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Always Be Ready


Joshua 24:1-3a, 14-25; Psalms 78:1-7; 1 Thessalonians 4:13-18; Matthew 25:1-13

Bigfork Community United Methodist Church November 8, 2020, – 23rd Sunday after Pentecost

I can’t tell you how many times I have heard someone say that “hindsight is always 20/20.” Recently I’ve been thinking I can’t wait until 2020 is hindsight.

Funny how our outlook can change so quickly. I got an email from someone this week that had a picture of a coil of barbed wire and the caption said that this is what 2020 would look like if it was a hula hoop.

Another frame said that one day “2020” would be code for everything going wrong, as in when someone asks us how your day was going, we would reply, “It’s a total 2020.” Everyone will know exactly what you mean.

As we have drawn close to the end of the year, America has held a national election in the middle of a pandemic…and both sides lost.

One because the results did not go as far as they had hoped, and the other because they went the wrong way.

So it is good that we have readings this morning that call us to center our souls and ourselves again on our God: what is true, what is noble, what is right, what is pure and lovely…and admirable.

We are all children of God. Let us make the effort in the days and weeks to come to see all of those things in our neighbors…no matter who they happen to be at that moment.

Always be ready…and willing…to do that.

Joshua was Moses’ successor as the leader of Israel. He and Caleb were among the spies sent into the Promised Land as Israel drew near.

Shall we go in or shall we continue to wander? That was their mission.

All the other spies came back and said the inhabitants of the land were too strong and too numerous and the people of Israel could not defeat them.

But Joshua and Caleb came back with a minority report. It could be done. It was the fulfillment of God’s promise of land to Abraham. It should be done. We must do it.

But their dissenting views were not accepted…and Israel spent 40 years in the wilderness…because of the lack of faith.

At long last they finally enter the Promised Land and…as Joshua and Caleb had urged them so long ago… and behold: no enemy can stand against them.

Like George Washington at the end of the American Revolutionary War, he tells his people that it was their God…Washington spoke of it as a ‘divine providence’…who made it possible them to do what they have accomplished.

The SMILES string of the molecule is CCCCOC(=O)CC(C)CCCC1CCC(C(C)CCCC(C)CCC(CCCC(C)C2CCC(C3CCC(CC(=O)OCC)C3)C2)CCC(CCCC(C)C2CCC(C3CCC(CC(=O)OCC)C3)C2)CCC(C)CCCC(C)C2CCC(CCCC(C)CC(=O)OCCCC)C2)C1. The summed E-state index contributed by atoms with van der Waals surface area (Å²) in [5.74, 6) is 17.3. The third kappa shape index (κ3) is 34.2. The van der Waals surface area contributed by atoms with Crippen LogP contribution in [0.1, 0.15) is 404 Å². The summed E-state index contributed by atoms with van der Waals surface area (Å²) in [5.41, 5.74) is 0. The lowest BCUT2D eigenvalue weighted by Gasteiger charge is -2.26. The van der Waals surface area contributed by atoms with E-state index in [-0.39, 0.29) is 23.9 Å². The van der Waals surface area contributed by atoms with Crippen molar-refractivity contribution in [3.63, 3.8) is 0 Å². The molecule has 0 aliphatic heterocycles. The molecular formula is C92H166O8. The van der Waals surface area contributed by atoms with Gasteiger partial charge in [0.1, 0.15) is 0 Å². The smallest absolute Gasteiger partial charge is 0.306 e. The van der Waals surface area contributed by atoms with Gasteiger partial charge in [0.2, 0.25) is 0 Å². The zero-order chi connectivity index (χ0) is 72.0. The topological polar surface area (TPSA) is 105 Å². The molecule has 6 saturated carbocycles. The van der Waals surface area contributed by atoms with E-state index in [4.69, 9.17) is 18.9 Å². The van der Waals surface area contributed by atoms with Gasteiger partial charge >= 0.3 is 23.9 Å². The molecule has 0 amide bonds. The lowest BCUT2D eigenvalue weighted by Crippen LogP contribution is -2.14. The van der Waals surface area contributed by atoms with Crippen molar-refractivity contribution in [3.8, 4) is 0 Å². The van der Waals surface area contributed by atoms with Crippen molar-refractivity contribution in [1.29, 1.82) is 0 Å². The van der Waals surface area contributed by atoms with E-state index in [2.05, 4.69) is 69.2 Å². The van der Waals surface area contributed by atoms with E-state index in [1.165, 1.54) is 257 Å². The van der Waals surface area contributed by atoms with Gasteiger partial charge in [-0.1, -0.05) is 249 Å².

We enter the narrative when Joshua is very old and what we read this morning is his farewell talk to the people he has led through a time filled with hardship, now at rest… for the moment.

All the enemies have been subdued and the Israelites can finally live in relative peace. But this is not a time to lose sight of their faith or forget who they and whose they are.

The challenges are less visible, but they are just as great. They have done what they have done because they had faith in the God of Abraham and Isaac and Jacob and their God was faithful to them.

He does not want them to slip into forgetting what life was like in the wilderness. He does not want them to become to comfortable in their own will…not God’s…or take too much comfort in what they have already seen accomplished, thinking that it is theirs forever now.

Washington gathered his officers at the end of the Revolutionary War at Fraunces Tavern, on the banks of the East River in what is now New York City.

He told them something akin to that. “‘With a heart full of love and gratitude I now take leave of you. I most devoutly wish that your latter days may be as prosperous and happy as your former ones have been glorious and honorable.”

Joshua says something like that, but in a more cautionary way. “Worship the LORD, obey him, and always be faithful.

“Will you worship the same idols your ancestors did? Or since you’re living on land that once belonged to the Amorites, maybe you’ll worship their gods. I won’t. As for me and my house, we will serve the Lord.”

It’s like the guy who dies and finds himself at the Pearly Gates. But Saint Peter tells him he gets to decide where he will spend eternity.

Peter shows him around heaven and people are reading great words, playing beautiful music and wrapping themselves in great thoughts.